2E Returning to 2nd Edition

Sacrosanct

Slayer of Keraptis
Tony, when comparing traits among editions, like lethality, we have to use how the game was designed. Not how you totally modified it. Or how I played it. That's subjective and isn't worth a lot to the discussion. You certainly can't make some of the claims you made because you changed the rules to get that experience. I made my post based on how the game is designed, not how it might have been played from group to group. That's the only objective way to make the comparison.

Like your comment about how by 9th level it wasn't that dangerous anyway. You can't claim that with any sort of objectivity when you say you heavily modified the rules. Looking the rules, how the game was designed, and it was incredibly dangerous even at that level. A single breath weapon attack from a red dragon in 1e would kill half the party at name level even if they made their saves instantly. A couple hits from a vampire would reduce the most stout name level PC to nothing. Magic resistance as a % rendered casters almost worthless. The list goes on.
 

Sacrosanct

Slayer of Keraptis
My favorite part of 2e was the beefed up dragons. Such an improvement over 1e IMO. However, having said that this is kinda a cherry-picked example (intended or not). 2e dragons were the toughest dragons (relatively) of any edition.

Also, a 5e adult red dragon is CR17, it is not meant to be a challenge for 17th level party. Per the encounter guidelines it is a deadly encounter for (4) 12th level PCs, only hard for a group of higher level, and only a medium encounter for a 17th level party. IMO "deadly" is the metric of a "challenging" encounter. So in my mind, and adult red dragon in 5e is meant to challenge PCs in the 12-13 range. . That is also a lot closer to your 2e metric, as failed save could equal out right death for a 5e wizard at that level. Of course, I still think the dragon needs to hit harder too. ;)
Dragons was the easiest comparison since that's what we're most familiar with, but it's hardly cherry picked. Many of the undead with level drain, umber hulks with confusion, purple worms with swallow, numerous monsters with high magic resistance, medusa/cockatrice/basilisk, chimeras, etc. the list goes on. Monsters as compared to PCs were more deadly in 2e than in 5e. By a wide margin of what they could do to you. And then of course all the other things I mentioned like rot grubs, green slimes, oozes, etc. Way more deadly.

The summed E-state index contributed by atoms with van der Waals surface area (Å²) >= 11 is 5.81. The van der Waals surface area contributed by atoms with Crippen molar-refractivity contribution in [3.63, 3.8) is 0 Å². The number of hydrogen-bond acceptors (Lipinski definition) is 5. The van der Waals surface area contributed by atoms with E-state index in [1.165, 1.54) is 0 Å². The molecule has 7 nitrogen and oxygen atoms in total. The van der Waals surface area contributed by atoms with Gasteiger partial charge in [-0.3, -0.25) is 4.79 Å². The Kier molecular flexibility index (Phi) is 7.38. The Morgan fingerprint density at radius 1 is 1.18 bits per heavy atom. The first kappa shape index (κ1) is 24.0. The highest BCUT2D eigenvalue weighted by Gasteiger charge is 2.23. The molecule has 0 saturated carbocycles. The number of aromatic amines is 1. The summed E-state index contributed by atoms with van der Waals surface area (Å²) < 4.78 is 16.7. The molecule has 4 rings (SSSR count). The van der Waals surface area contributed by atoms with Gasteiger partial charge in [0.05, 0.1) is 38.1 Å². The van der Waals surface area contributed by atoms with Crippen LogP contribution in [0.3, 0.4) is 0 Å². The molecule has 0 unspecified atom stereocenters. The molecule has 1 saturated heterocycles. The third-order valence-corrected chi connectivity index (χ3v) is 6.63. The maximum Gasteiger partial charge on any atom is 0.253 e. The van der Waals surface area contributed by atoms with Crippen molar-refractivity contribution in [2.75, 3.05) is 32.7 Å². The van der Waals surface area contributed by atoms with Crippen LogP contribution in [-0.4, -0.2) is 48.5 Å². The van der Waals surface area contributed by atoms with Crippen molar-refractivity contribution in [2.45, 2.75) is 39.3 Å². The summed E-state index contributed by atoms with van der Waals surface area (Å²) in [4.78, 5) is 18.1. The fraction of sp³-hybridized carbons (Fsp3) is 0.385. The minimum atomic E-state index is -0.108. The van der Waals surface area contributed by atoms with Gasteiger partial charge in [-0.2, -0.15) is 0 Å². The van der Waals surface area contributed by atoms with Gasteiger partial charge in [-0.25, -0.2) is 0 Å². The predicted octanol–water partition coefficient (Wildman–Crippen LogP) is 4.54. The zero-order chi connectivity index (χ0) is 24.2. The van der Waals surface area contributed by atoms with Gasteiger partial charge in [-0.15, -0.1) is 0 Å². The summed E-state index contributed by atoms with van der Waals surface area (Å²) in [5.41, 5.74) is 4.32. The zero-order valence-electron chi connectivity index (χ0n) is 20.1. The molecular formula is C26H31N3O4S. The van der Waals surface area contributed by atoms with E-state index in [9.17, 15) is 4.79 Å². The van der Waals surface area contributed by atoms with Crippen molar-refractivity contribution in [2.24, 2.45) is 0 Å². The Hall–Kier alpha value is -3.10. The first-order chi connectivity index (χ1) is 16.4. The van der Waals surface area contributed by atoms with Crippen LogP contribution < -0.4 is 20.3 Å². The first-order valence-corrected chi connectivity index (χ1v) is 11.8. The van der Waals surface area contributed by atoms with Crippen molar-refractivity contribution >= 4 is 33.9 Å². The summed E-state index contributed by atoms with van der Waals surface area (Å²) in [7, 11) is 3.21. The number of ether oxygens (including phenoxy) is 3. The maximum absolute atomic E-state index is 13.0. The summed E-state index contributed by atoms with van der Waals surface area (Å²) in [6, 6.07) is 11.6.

Sacrosanct

Slayer of Keraptis
Some quick math illustrates just how big a difference it makes to be able to cast lower spells at higher slots, and why Tony's dismissal at that point is either ignorant of the rules, or disingenuous to the argument. If the cleric maximized on healing spells, this is how much damage they could cure once per day:

2e 10th level cleric:
4 cure light: 4-32
3 cure serious: 9-50
2 cure critical: 12-54

Total: 25-136

5e 10th level cleric, assuming modifier of +4 by this level*
1st level, 4e: 20-48
2nd level, 3ea: 18-60
3rd level, 3ea: 21-84
4th level: 3ea: 24-108
5th level: 2ea: 18-88 (84-648 if mass cure wounds is cast)

Total: 101-388 (with mass cure wounds in conjunction with cure wounds at level 4 and below): 165-948)

As you can see, it's not even close. Even if you keep the 5e cleric to only cure wounds spells. Then factor the 5e cleric having additional utility with spells like healing word (reaction) and mass curing? Or the added flexibility to keep casting a cure spell if that core level of slots has already been used (a 2e cleric could still have all level 3 slots available and not be able to heal, whereas a 5e cleric can)


*this illustrates another key difference where 2e was tougher: In 2e, your stats didn't keep going up.
 
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Tony, when comparing traits among editions, like lethality, we have to use how the game was designed. Not how you totally modified it.
IDK, it was designed to go to -10, but that seemed to disappear to make it /more/ leathal. ::shrug:: ...and AD&D was notorious for being run very differently from place to place & DM to DM.

And, how the game was designed sometimes just didn't work, it contradicted itself or punted to the DM for a judgement or ruling, making comparison even more fraught. Likewise, there was no helpful CR guide, so if you figured it was fine for purple worms, for instance, to eat 3rd level characters with regularity or whatever, you'd have a much more lethal game than someone who reserved those for deep/high-level dungeons.